“Willkommen, bienvenu, welcome…” These words, sung by Joel Grey, open the classic 1972 musical/drama film Cabaret, directed by Bob Fosse, which is based on the 1966 Broadway musical, itself based on Christopher Isherwood’s 1939 memoirs The Berlin Stories. Without a doubt Cabaret is one of the most famous and best-loved musical films of all time, and despite being made nearly 45 years ago it ages extremely well. Grey, Fosse and star Liza Minnelli all took home Oscars for their work–not easy when the film was up against The Godfather in most of the top categories–and in 1995 it was chosen for preservation in the Library of Congress’s National Film Registry as a movie with particular historical and cultural importance. Probably millions of words have been written about this film, but re-watching it recently I was struck by how topical many of its themes and commentaries have become given recent events, especially those parts of the film dealing with cultural inclusion and the rise of fascism. Cabaret may indeed be a more interesting and relevant film in 2015 than it was in 1972.

Cabaret is primarily the story of Brian Roberts (Michael York), a bisexual British academic who arrives in Berlin in 1931 and his somewhat haphazard love affair with American-born showgirl Sally Bowles (Minnelli), the lead performer at a bawdy nightclub called the Kit Kat Club. Much of the cultural mystique of late Weimar-era Germany is shown allegorically through the various musical numbers, most of which involve Sally and the bizarre “Emcee” (Joel Grey) who sings and introduces most of the songs. While struggling to earn a living in Depression-racked Berlin, Brian encounters various other characters in states of crisis, including a young man in love with a Jewish girl, and a dashing rake who seems to want to be Brian’s sugar daddy. All of these characterizations reflect the cultural and political conflicts roiling in early 1930s Berlin. The seamless meld of catchy music and social commentary is one of the things that gives Cabaret its power. It’s neither purely a musical nor a history lesson, but combines both in a totally inventive way.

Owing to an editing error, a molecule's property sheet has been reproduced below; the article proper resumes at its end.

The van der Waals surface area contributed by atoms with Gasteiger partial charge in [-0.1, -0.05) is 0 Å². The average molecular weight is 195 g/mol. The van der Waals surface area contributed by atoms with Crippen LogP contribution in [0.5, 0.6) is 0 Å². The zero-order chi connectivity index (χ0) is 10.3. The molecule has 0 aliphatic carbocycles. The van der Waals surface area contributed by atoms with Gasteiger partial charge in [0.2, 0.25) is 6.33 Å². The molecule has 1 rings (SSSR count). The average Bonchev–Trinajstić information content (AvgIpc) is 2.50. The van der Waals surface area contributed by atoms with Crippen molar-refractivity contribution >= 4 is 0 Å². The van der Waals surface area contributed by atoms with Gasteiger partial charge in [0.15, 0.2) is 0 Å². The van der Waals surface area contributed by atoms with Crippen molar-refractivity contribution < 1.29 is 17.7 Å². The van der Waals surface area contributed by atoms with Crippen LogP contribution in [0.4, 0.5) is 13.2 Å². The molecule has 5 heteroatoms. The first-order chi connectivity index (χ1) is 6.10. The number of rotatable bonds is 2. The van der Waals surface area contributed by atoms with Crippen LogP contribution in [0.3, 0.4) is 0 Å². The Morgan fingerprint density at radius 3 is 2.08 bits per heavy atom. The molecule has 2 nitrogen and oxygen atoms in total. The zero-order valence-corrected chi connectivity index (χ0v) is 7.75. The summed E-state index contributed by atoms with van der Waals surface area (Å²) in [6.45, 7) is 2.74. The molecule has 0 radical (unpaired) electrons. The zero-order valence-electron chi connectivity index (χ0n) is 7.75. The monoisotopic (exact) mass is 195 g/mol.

The social and political backdrop of Cabaret is Germany on the brink of its transition from the tolerant, social democratic Weimar regime, which had replaced the Imperial German monarchy after World War I, and the Nazis under Adolf Hitler. Indeed the film depicts this transition pretty graphically. The opening shot of the film glimpses the Kit Kat Club audience reflected in a sort of lumpy mirror on the back of the stage, and we see well-dressed but Bohemian-looking people. The club is very LGBT friendly, as was Weimar Germany in general; Brian easily pursues both gay and straight relationships and gender-bending is ubiquitous in the club’s dance numbers. At one point the Kit Kat manager throws a Nazi brownshirt out of the club. But then things change. Later in the movie several Nazis get revenge by beating the manager senseless and leaving him in a bloody heap. At the beginning the Emcee seems to regard Nazis as buffoons, and even does a derisive impersonation of Hitler. Toward the end of the film, however, the Emcee sings a disgustingly bigoted song (“If You Could See Her”) comparing Jews to apes, and in the film’s final shot we see the lumpy mirror again, except this time reflecting a number of the club’s patrons as wearing Nazi uniforms. At the beginning of the film Berlin seems decadent and fun, if dysfunctional; by the end it’s a dark and ugly place that Brian hastens to leave, though Sally seems somewhat trapped.